Aerodynamics is the study of the dynamics of gases, the interaction between a moving object and the atmosphere being of primary interest for this handbook. The movement of an object and its reaction to the air flow around it can be seen when watching water passing the bow of a ship. The major difference between water and air is that air is compressible and water is incompressible. The action of the airflow over a body is a large part of the study of aerodynamics. Some common aircraft terms, such as rudder, hull, water line, and keel beam, were borrowed from nautical terms.

Many textbooks have been written about the aerodynamics of aircraft flight. It is not necessary for an airframe and powerplant (A&P) mechanic to be as knowledgeable as an aeronautical engineer about aerodynamics. The mechanic must be able to understand the relationships between how an aircraft performs in flight and its reaction to the forces acting on its structural parts. Understanding why aircraft are designed with particular types of primary and secondary control systems and why the surfaces must be aerodynamically smooth becomes essential when maintaining today’s complex aircraft.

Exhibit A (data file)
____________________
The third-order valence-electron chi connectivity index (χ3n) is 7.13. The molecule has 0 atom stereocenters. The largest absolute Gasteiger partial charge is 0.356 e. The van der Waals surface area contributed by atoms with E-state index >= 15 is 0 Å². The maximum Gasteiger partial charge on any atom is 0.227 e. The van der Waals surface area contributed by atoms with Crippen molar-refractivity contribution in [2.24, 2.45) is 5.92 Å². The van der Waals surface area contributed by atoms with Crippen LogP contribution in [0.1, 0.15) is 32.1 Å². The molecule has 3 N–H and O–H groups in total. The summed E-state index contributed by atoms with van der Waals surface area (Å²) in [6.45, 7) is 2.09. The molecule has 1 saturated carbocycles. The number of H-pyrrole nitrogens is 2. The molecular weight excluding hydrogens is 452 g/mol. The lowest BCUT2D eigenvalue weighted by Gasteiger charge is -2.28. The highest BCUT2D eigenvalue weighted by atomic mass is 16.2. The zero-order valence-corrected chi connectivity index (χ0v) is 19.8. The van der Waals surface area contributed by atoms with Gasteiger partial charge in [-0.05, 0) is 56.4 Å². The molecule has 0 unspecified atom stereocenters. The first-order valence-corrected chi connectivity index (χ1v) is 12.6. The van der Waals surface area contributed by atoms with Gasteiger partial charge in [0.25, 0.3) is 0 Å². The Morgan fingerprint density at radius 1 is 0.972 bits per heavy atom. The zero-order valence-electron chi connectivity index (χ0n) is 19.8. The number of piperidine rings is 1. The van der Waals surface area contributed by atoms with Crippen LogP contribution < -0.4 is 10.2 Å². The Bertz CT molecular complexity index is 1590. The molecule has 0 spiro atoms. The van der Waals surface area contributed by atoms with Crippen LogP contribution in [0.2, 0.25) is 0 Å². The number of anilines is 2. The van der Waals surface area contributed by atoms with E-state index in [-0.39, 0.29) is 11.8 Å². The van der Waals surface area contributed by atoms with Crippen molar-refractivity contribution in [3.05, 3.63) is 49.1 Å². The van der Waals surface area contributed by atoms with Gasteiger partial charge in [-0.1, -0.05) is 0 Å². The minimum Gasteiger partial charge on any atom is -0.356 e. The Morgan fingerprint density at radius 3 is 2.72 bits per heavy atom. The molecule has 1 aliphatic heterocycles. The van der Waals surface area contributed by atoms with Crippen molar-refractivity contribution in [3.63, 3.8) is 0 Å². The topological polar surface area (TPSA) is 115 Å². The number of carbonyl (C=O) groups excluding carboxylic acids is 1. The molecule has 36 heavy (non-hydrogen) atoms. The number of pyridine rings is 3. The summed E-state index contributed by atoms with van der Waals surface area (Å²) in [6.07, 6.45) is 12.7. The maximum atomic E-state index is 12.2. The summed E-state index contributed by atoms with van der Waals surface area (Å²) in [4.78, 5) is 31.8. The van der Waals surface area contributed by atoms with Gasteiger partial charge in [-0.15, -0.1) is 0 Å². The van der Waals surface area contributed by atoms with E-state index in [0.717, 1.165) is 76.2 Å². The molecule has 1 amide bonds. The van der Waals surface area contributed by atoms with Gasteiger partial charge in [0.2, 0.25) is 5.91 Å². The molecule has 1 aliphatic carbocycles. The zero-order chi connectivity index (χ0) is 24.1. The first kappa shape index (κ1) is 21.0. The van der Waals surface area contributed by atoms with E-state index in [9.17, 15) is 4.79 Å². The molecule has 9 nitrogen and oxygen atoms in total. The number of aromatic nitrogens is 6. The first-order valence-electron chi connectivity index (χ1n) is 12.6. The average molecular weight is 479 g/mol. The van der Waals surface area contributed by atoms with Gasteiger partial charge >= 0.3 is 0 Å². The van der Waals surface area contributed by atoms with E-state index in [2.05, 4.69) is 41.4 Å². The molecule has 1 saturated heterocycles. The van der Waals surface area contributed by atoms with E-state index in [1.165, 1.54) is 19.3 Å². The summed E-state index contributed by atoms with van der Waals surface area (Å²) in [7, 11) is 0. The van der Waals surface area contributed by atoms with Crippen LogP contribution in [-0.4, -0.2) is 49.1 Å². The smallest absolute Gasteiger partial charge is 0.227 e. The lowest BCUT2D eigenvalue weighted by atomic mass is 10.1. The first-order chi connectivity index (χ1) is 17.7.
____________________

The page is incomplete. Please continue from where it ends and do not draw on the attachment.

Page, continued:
The theory of flight should be described in terms of the laws of flight because what happens to an aircraft when it flies is not based upon assumptions, but upon a series of facts. Aerodynamics is a study of laws which have been proven to be the physical reasons why an airplane flies. The term aerodynamics is derived from the combination of two Greek words: “aero,” meaning air, and “dyne,” meaning force of power. Thus, when “aero” joins “dynamics” the result is “aerodynamics”—the study of objects in motion through the air and the forces that produce or change such motion.

Aerodynamically, an aircraft can be defined as an object traveling through space that is affected by the changes in atmospheric conditions. To state it another way, aerodynamics covers the relationships between the aircraft, relative wind, and atmosphere.